Tribute to Avvai T.K. Shanmugam
T.K. Shanmugam as Maamallan in Sivagamiyin Sabatham
Lack of funds and hardship did not in any way lessen T.K. Shanmugam’s passion for Tamil theatre.
The venue was a theatre in Ooty. The season, winter. The actors, who were camping there to stage plays, had no money to buy warm clothes. In one of the plays, the hero was supposed to emerge from a well, dripping wet. The actor had requested that the barrel, cleverly camouflaged to resemble a well, be filled with warm water, considering the cold weather. But fuel cost money, and so the actor had no option but to plunge into ice cold water when it was past midnight, for the play had begun at 10 p.m. The actor was T.K. Shanmugam. This is a tribute to him in his centenary year.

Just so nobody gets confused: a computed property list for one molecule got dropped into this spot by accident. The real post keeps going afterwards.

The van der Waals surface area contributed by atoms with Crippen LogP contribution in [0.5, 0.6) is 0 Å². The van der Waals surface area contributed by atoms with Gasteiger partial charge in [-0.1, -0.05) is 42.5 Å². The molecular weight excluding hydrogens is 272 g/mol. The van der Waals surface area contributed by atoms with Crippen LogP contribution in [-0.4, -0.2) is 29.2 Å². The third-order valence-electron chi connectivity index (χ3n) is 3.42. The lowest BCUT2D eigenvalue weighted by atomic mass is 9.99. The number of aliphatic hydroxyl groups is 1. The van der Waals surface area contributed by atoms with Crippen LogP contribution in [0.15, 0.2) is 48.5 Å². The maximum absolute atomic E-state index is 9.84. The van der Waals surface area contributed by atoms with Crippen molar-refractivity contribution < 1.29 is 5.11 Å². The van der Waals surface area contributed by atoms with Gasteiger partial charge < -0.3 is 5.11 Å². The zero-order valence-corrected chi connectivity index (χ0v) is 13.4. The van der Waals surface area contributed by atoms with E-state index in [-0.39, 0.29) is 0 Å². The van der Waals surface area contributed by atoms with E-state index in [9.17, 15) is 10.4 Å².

But why was his drama company in such straitened circumstances? It is a long story – one of privation, disappointment and dejection, but above all – of perseverance. In 1918, Kannusami Pillai, an actor, sent his three sons, Sankaran, Muthuswami and Shanmugam, to Sankaradas Swamigal to be trained as theatre artists.
Shanmugam’s first role was Narada in ‘Satyavan Savitri.’ He played the title role in ‘Manohara’ at the age of 10, causing Pammal Sambanda Mudaliar to observe that he was the “unchallenged Manohara.” However, it was not just the ‘cute factor’ that won him audience adoration. Shanmugam could handle a mature role even as a child.
In 1925, Sankaran started a drama company called Madurai Sri Balashanmugananda Sabha. Shanmugam had to train newcomers to sing, and he found that one of them from Nagercoil knew enough to teach the other boys. This newcomer became famous as Kalaivanar N.S. Krishnan.